2022 MLB Home Run Derby picks: Best bets as Juan Soto, Kyle Schwarber, more challenge Pete Alonso

LOS ANGELES — The 2022 Home Run Derby will take place Monday night in Dodger Stadium. It’s a fun field, spanning all the way from a 21-year-old rookie to a 42-year-old legend. Thanks to MLB implementing a clock before the 2015 Derby and keeping it in place ever since, this event is one of the highlights of the season. Here’s how to watch the 2022 Home Run Derby.

The eight-slugger field features a bracket format with seeding based off 2022 home runs. Here are the first-round matchups:

It’s pretty well-rounded, with off-the-charts-raw-power guys like Schwarber and Alonso to the gap power types like Ramírez, and we’ve already mentioned the vast gap in age between Pujols and Rodríguez. Seager now being with the Rangers after spending the first seven years of his career with the Dodgers will be fun in front of the L.A. fans. Will those same fans boo Acuña due to the Braves knocking the Dodgers out last season, even though he was injured? Will Alonso win for the third straight Derby? Can Pujols pull off the huge upset and take down Schwarber? It’s going to be a blast. 

While we’re at it, let’s grab some betting picks. All odds courtesy of Caesars Sportsbook. Best of fortune to all gamblers. 

Here are the current odds to win the 2022 Home Run Derby:

Home Run Derby odds

  • Alonso: +190
  • Schwarber: +330
  • Soto: +650
  • Rodríguez: +700
  • Acuña: +750
  • Seager: +1200
  • Ramírez: +1800
  • Pujols: +2400  

Overall winner: Kyle Schwarber +330

I’m not going to say anything stupid here like “you should see him take batting practice!” — even if you should see him take BP! — because every MLB player rakes in batting practice. Schwarber is capable of putting on a light show, though, and we’ve seen him get to the finals before (2018, when he lost to now-teammate Bryce Harper). This time he’s going to slay the beast and put the two-time defending champ away. 

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Long-shot value: Seager +1200

Seager won’t be lighting up the distance leaderboard the way Alonso, Schwarber and company can, but he’s plenty comfortable in Dodger Stadium and I think the crowd will be behind him. That can be worth a little extra juice to push a player to victory (remember Harper in D.C. and Todd Frazier in Cincy?). Even if the player doesn’t win, we’ve seen crowds provide a big boost (remember Justin Bour in Miami?). L.A. isn’t “home” for Seager anymore, but it was for a long time and I don’t see any reason for sour grapes from either side.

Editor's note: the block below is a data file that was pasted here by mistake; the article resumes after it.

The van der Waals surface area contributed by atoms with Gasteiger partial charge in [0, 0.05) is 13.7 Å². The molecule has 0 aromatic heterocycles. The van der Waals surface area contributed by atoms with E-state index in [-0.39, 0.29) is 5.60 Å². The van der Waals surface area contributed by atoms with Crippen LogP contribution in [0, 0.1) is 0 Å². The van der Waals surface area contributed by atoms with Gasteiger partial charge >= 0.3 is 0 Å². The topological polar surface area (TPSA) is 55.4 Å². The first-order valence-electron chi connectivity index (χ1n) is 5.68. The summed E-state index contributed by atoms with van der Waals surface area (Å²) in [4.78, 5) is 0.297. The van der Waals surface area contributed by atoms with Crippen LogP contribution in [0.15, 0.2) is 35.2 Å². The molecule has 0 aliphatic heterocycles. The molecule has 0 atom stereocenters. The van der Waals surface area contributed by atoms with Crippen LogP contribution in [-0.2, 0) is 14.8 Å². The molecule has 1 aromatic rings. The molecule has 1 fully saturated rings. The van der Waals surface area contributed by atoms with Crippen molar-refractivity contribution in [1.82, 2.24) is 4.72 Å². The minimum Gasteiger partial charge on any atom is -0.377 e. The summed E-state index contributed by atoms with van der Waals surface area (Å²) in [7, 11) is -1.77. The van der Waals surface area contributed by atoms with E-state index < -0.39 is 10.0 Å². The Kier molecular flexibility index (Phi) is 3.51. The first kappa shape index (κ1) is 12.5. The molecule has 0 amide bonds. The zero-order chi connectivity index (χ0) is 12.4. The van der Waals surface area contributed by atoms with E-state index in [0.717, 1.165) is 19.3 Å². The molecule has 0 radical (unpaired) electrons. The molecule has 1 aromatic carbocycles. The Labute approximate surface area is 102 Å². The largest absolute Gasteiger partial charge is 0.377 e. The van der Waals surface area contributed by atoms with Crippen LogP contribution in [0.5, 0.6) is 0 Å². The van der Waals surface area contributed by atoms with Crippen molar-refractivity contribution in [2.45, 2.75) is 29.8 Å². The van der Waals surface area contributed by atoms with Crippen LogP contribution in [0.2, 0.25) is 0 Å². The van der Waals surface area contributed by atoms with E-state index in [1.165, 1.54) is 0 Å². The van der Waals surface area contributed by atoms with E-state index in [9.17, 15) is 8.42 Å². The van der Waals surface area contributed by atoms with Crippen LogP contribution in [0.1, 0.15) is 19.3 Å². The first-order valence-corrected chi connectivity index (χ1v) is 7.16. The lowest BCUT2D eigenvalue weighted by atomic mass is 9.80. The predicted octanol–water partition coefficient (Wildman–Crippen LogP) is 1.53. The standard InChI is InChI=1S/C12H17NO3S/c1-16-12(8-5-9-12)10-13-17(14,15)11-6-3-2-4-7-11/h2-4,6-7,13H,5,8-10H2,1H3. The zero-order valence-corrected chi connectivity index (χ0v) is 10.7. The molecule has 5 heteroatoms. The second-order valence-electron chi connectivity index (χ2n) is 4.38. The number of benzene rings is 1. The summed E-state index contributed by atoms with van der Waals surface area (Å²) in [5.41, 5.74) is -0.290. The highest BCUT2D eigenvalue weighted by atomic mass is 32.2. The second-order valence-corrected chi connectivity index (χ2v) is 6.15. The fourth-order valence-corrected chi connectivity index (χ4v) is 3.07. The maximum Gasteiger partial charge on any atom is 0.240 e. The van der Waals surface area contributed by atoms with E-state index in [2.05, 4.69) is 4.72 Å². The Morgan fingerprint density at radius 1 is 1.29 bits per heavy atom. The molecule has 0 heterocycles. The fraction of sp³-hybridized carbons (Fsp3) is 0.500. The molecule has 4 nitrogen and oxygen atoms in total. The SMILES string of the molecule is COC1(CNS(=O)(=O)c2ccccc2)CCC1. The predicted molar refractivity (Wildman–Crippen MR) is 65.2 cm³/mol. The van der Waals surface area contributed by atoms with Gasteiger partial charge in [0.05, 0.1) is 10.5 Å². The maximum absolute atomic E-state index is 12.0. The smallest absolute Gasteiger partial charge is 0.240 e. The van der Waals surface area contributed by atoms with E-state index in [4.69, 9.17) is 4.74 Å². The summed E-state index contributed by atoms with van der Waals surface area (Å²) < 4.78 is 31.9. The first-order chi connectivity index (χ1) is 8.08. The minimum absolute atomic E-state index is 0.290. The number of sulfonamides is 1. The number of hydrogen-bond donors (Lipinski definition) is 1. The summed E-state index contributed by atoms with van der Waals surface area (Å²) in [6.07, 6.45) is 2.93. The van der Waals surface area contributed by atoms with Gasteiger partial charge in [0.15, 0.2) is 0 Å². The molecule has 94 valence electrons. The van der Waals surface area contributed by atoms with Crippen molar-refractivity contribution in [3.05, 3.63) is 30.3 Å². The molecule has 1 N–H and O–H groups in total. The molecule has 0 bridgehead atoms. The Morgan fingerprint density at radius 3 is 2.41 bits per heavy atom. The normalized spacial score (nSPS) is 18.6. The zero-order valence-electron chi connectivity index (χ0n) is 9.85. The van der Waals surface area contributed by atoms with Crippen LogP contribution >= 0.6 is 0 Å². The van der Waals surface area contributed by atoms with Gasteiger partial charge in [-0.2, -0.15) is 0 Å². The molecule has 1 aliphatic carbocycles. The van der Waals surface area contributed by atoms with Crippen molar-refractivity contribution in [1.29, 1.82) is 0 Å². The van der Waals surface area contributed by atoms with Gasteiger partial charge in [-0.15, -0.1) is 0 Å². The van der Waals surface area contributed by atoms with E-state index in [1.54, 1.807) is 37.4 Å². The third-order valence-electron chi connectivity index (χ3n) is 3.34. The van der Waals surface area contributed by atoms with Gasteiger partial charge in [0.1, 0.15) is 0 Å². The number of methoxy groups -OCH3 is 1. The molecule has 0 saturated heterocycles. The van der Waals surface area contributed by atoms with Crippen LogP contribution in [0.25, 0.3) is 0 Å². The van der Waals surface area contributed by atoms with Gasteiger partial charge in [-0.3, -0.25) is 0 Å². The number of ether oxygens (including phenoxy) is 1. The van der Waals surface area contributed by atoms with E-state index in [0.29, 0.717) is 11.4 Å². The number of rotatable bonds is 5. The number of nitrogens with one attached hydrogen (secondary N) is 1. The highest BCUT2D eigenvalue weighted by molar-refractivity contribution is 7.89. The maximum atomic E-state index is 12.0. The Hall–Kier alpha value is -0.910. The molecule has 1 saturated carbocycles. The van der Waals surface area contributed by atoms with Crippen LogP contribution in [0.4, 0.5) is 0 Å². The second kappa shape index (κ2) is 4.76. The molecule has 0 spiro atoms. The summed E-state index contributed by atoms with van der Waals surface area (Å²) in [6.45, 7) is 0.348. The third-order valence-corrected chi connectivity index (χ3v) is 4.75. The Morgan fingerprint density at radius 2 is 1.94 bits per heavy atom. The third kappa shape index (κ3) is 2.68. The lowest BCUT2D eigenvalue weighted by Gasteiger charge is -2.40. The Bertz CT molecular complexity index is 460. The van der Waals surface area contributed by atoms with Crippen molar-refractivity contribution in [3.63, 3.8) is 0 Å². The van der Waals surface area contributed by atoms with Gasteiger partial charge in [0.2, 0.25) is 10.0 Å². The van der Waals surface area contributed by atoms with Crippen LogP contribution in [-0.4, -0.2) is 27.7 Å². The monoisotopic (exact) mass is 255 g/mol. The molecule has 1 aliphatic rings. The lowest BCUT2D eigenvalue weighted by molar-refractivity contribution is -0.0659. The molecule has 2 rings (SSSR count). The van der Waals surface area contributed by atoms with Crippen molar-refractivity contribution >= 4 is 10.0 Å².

Longest home run: Acuña +360

Most of these are gut feelings, because breaking down the event earnestly is impossible. In this case, however, I’m using stats. Acuña leads the majors with an average of 437 feet per home run this season. He’s hit one of the 10 furthest balls during game action this season at 464 feet. He’s always toward the top of that leaderboard and he hit one 481 feet last season. There are several players here capable of getting to 500 feet and he’s one of them. 

Longest home run over/under 494.5 feet: Over

On that note, we’re absolutely going over. Soto hit one 520 feet last year and, yes, it was in Coors Field. Previously, the record was 513 (Aaron Judge, 2017). It’ll be tough to go over here, but I’m confident someone will, based upon two things. First off, there is some absurd power in this contest. Secondly and more importantly, we’ve seen MLB go to lengths to give a little extra “juice” in the event — notably refusing to use the humidor for the Derby balls in Coors Field last year. There’s been controversy about the baseballs and how MLB can tell which ones are more jumpy than others. They’ll use the extra jumpy ones. We’ll get to 500 feet at least once. 

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Finals outcome: Schwarber over Alonso, +600

I mentioned it earlier, but I’m going chalk here with the one seed over the two. Alonso is so, so good at this and he’s worth another deep run. Schwarber is mostly a gut feeling and he’s been very locked in for weeks. It’s as good a bet as there is. 

Longshot finals outcome: Seager over Soto, +3500

If you’re looking for something other than chalk, Soto took down Shohei Ohtani in overtime last year with a monster first round and is absolutely capable of coming through with something similar. I’ve already mentioned the extra bump I’m giving Seager as well. Why not? They call it gambling, after all. Let’s have some fun. 

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